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Can Depression Be Triggered?

Ask a Doctor

Could a difficult life event, like a serious illness or death of a loved one cause depression? I know clinical depression has to do with brain chemistry and some physical causes, but it seems as if outside events could kick off these changes. Can depression be triggered?

Doctor's Response

Yes. Difficult life events, loss, change, or persistent stress can cause levels of neurotransmitters to become unbalanced, leading to depression. Even events that tend to be major happy occasions, such as pregnancy and childbirth, can cause changes in hormone levels, be stressful and cause clinical depression, as in postpartum depression.

The causes of depression are complex. Genetic, biological, and environmental factors can contribute to its development. In some people, depression can be traced to a single cause, while in others, a number of causes are at play. For many, the causes are never known.

  • Currently, it appears that there are biochemical causes for depression, occurring as a result of abnormalities in the levels of certain chemicals in the brain.
    • These chemicals are called neurotransmitters.
    • The abnormalities are thought to be biological and are not caused by anything you did.
  • While we still don't know exactly how levels of these neurotransmitters affect mood, we do know that the levels can be affected by a number of factors.
    • Heredity: Certain types of depression seem to run in some families. Research is ongoing as to exactly which genes are involved in depression. Just because someone in your family has depression, however, doesn't mean you will. Sometimes, family members who were known to abuse alcohol or other drugs were unwittingly trying to improve their mood (often called "self-medication" by professionals). Likewise, you can become depressed even if no one else in your family is known to have depression.
    • Personality: People with certain personality traits are more likely to become depressed. These include negative thinking, pessimism, excess worry, low self-esteem, a hypersensitivity to perceived rejection, overdependence on others, a sense of superiority or alienation from others, and ineffective responses to stress.
    • Medical conditions: Depression is more likely to occur with certain medical illnesses. These "co-occurring" conditions include heart disease, stroke, diabetes, cancer, hormonal disorders (especially perimenopause or hypothyroidism, known as "low thyroid"), Parkinson's disease, and Alzheimer's disease. While it does not appear that allergies cause depression or vice versa, people who suffer from nonfood allergies have been found to be somewhat more vulnerable to also having depression compared to people who do not have allergies. Clinical depression should not be considered a normal or natural reaction to illness.
    • Medications: Some medications used for long periods, such as prednisone, certain blood pressure medicines, sleeping pills, antibiotics and even birth control pills in some cases, can cause depression or make an existing depression worse. Some antiseizure medications, like lamotrigine (Lamictal), topiramate (Topamax), and gabapentin (Neurontin), may be associated with a higher risk of suicide.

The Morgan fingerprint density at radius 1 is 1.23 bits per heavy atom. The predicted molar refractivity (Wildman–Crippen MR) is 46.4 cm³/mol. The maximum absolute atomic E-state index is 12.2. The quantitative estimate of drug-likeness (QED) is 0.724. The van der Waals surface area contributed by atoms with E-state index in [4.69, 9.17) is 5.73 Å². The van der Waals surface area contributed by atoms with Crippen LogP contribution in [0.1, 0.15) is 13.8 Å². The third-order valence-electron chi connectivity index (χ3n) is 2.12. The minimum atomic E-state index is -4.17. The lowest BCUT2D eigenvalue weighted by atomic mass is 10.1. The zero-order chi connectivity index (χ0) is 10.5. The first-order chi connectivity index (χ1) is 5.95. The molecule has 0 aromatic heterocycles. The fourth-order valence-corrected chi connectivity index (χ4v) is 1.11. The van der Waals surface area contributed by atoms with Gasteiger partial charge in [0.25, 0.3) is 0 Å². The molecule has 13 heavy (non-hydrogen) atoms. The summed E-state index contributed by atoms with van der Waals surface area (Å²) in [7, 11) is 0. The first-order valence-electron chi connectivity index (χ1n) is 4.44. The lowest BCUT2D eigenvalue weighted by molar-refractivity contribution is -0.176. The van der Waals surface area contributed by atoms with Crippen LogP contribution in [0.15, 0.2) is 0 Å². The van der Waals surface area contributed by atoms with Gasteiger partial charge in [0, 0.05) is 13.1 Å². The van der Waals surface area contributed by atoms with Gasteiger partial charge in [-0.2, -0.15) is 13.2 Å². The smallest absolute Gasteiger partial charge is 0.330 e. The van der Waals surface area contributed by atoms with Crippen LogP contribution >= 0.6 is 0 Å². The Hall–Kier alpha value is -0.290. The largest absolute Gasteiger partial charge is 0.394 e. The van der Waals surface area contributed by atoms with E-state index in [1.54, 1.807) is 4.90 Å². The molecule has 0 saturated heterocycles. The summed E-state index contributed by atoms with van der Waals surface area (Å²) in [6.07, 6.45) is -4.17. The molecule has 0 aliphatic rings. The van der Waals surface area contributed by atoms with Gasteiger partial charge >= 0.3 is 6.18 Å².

• Substance abuse: While it has long been believed that depression caused people to misuse alcohol and drugs in an attempt to make themselves feel better (self-medication), it is now thought that the reverse can also be the case; substance abuse can actually cause depression.
  • Diet: Deficiencies in certain vitamins, such as folic acid and B-12, may cause depression.
    • Certain people are more likely to develop clinical depression. The following are risk factors for depression in adults:
      • Female gender
      • Advanced age
      • Lower socioeconomic status
      • Recent stressful life experience
      • Chronic (long-term) medical condition
      • Underlying emotional or personality disorder
      • Substance abuse (such as alcohol, sleeping medications, medications for panic or anxiety, or cocaine)
      • Family history of depression, especially in a close relative (such as parent, brother or sister, or child)
      • Lack of social support
    • Many of these risk factors also apply to children. Other risk factors for childhood or teenage depression include the following:
      • Continual mental or emotional stress, at home or at school
      • The presence of any medical condition, even as mild as acne
      • A recent loss
      • Attention problems (ADHD), learning, or conduct disorder
      • Obesity
    • Risk factors for depression in elderly people include those listed for adults. The following are especially important:
      • Co-occurring illnesses: These become much more important risk factors in the elderly because of the higher incidence of these illnesses in older people. Diseases with which depression is more likely to occur include heart disease, stroke, diabetes, cancer, thyroid disease, Parkinson's disease, and Alzheimer's disease -- all diseases that are much more common in elderly people than in other age groups.
      • Medication effects: Like co-occurring illnesses, medication use is much more common in the elderly. Depression is a side effect of some medications in the elderly.
      • Not taking medication for medical conditions: Some medical conditions, if untreated, may cause depression. An example is hypothyroidism (low thyroid functioning).
      • Living alone, social isolation
      • Being recently widowed

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References
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